How do I get rid of those dark circles under the eyes? Eyelid surgery vs fillers

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If we look at the internet, the most common search term when it comes to ageing is ‘wrinkles’ – quickly followed by ‘dark circles under the eyes’.

Heavy bags under the eyes not only make us look older, they can make us look tired, too.

So, what are the causes and what are the cures of this problem that many of us feel adds years to our appearance?

The skin directly under the eyelid is attached to the bone so it cannot move. The skin above that is loose – it’s your lower eyelid – and there’s nothing behind it except fat, muscles and tissue.

As we age, the fat herniates and pushes the skin out to create an ‘eye bag’, whilst the skin attached to the bone doesn’t move so as the lower eyelid protrudes out, it creates a shadow on the depressed skin that remains attached to the bone.

The skin around the eyes is ten times thinner than the skin on the face and we also lose elasticity over time as our dermal collagen weakens.

This can be further aggravated by sun exposure, smoking and other environmental exposures – giving us a sad and ageing appearance.

Lower eyelid surgery improves the tired and aged appearance that you feel you may have. It provides freshness to the eyes and gives the whole face a brighter look.

Tear trough treatment (or lower eyelid rejuvenation with filler) can help rejuvenate an aged appearance.

Here, consultant plastic surgeon Marc Pacifico, an expert with comparethetreatment.com, takes a look at a safe and effective routes to treatment.

When is surgery appropriate?

Fillers have revolutionised approaches to lower eyelid rejuvenation. However, surgery still maintains the fundamental core approach in most situations. Surgery is most appropriate to deal with skin laxity or crepey skin. Surgery can also deal with bulging fat pads, either by reducing them, or by moving the fat to fill lower eyelid grooves (tear troughs). Finally, a mid-face lift can be performed through a lower eyelid incision, to lift and rejuvenate the triangle of the face that sits between the lower eyelid and the nasolabial fold (nose to mouth lines).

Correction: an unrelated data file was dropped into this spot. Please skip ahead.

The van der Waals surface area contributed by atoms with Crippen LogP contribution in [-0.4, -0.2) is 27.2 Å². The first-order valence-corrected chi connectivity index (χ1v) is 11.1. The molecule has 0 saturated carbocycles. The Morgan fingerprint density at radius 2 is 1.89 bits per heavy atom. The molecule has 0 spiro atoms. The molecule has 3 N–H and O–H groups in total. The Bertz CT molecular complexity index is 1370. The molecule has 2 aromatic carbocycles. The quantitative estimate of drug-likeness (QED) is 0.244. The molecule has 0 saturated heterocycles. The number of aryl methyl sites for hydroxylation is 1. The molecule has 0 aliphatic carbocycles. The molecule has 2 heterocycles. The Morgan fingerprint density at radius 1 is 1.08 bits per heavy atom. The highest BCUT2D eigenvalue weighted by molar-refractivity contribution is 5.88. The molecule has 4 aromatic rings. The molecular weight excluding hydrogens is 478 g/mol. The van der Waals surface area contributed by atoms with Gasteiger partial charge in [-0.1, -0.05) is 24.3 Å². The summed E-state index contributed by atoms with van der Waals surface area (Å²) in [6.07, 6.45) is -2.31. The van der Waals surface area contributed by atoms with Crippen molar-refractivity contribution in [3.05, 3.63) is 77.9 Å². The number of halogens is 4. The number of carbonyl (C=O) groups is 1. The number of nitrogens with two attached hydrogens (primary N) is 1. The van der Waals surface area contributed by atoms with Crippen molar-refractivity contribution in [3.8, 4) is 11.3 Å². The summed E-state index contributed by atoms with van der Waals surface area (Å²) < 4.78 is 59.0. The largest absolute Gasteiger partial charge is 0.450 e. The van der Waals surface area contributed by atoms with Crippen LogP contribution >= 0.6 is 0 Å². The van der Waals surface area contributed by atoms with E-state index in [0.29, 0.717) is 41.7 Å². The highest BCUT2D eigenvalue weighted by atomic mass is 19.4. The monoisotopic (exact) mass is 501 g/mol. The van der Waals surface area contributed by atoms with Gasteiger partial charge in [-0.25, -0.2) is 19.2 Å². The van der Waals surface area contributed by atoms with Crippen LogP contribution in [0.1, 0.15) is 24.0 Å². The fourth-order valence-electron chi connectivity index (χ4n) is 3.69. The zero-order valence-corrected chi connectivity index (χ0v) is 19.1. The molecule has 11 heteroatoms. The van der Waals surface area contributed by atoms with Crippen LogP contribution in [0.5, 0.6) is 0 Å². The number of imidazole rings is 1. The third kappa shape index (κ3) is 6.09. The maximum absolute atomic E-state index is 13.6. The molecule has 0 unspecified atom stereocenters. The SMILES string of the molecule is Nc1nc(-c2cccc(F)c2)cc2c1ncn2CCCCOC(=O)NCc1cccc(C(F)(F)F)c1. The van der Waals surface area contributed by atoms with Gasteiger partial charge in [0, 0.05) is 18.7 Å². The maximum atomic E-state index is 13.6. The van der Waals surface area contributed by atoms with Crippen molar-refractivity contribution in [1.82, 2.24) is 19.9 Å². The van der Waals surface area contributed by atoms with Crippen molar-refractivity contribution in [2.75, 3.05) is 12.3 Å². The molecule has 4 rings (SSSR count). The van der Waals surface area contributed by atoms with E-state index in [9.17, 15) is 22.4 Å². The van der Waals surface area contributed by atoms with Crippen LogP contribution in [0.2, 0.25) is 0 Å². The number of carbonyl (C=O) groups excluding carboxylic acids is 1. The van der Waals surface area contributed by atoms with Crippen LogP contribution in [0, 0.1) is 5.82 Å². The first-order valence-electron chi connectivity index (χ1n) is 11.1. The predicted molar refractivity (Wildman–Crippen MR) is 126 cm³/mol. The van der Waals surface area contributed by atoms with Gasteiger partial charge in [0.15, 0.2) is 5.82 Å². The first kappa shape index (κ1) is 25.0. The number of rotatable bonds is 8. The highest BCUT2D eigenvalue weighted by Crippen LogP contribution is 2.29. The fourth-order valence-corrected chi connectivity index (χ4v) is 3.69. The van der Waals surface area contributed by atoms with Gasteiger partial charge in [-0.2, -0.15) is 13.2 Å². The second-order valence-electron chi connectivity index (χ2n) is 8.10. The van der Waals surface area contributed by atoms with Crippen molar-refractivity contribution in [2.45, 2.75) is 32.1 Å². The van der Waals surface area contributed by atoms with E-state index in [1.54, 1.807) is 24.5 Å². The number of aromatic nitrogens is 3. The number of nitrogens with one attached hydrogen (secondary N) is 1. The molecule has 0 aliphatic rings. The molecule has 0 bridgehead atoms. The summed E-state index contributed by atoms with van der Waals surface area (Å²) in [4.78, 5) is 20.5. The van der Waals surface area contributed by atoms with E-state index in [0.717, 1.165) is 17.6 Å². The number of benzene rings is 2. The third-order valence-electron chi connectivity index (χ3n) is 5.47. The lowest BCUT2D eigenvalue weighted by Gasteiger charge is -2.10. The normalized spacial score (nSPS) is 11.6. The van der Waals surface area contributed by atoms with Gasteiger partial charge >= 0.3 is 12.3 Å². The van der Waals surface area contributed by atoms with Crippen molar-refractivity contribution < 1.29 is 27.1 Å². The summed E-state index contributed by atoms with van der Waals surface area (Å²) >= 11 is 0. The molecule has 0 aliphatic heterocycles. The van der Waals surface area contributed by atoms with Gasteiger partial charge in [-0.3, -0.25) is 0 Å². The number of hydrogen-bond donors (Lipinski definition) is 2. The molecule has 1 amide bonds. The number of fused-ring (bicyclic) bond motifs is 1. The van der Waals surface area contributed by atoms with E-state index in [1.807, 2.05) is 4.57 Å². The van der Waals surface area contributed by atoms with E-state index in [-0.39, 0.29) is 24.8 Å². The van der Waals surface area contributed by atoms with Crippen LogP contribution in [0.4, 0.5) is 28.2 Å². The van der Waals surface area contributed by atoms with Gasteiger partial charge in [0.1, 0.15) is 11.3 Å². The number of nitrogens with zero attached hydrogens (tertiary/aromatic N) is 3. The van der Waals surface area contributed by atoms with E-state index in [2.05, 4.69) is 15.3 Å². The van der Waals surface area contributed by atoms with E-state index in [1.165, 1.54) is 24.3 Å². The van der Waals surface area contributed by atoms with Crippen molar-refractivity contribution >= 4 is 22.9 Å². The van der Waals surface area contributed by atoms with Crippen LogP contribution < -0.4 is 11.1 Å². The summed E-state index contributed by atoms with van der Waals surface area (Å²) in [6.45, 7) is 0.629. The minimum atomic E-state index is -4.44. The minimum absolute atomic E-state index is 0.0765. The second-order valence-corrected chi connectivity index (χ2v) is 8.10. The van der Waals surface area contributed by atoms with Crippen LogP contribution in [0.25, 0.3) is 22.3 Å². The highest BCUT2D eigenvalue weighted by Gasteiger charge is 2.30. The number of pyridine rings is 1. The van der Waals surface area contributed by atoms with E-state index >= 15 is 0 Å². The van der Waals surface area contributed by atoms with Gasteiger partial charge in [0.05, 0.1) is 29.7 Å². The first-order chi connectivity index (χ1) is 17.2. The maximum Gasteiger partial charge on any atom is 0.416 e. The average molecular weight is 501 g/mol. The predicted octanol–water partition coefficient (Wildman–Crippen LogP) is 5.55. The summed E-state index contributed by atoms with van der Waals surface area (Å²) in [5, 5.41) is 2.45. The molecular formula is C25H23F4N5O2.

What can I expect re: outcomes/downtime?

There are many surgical approaches, and the downtime really depends on the extent of the surgery. Usually, for most operations, the stitches are removed by a week, and there is still swelling and bruising to resolve after that. Most people would take 8-10 days off work, but the final result cannot be judged until around 4-months after surgery

Is it a safe procedure?

Lower lid surgery tends to be safe. However, like all surgical procedures there are risks. The specific risks tend to relate to the position of the lower eyelid after surgery, in that lid-malposition can be problematic in some people, both due to its appearance and the functional problems (such as watery eyes) it can create. The risk of blindness is incredibly rare, but has been reported.

How best to choose an appropriate surgeon?

Not all surgeons perform lower eyelid lifts, so it is key to find a plastic surgeon who performs lower lid surgery regularly. It goes without saying that ‘before and after’ photos of the surgeon’s work should be seen and, ideally, they should be a member of the British Association of Aesthetic Surgeons (BAAPS).

Does surgery last forever?

No surgery lasts forever. We continue to age and our tissues continue to change with age. Eyelid surgery tends to last a long time, and we do not do many lower lid secondary operations, certainly not to the extent that we do with facelifts (which may be done after around 10-years)

Are fillers a decent temporary solution?

Fillers have a key role in improving the groove below the eyelids, the tear trough. They are especially useful in people with early facial ageing, and also in those without significant skin excess. In my practice, I am increasingly using fillers, and also using them to enable me to perform less invasive surgery, as combined approaches.

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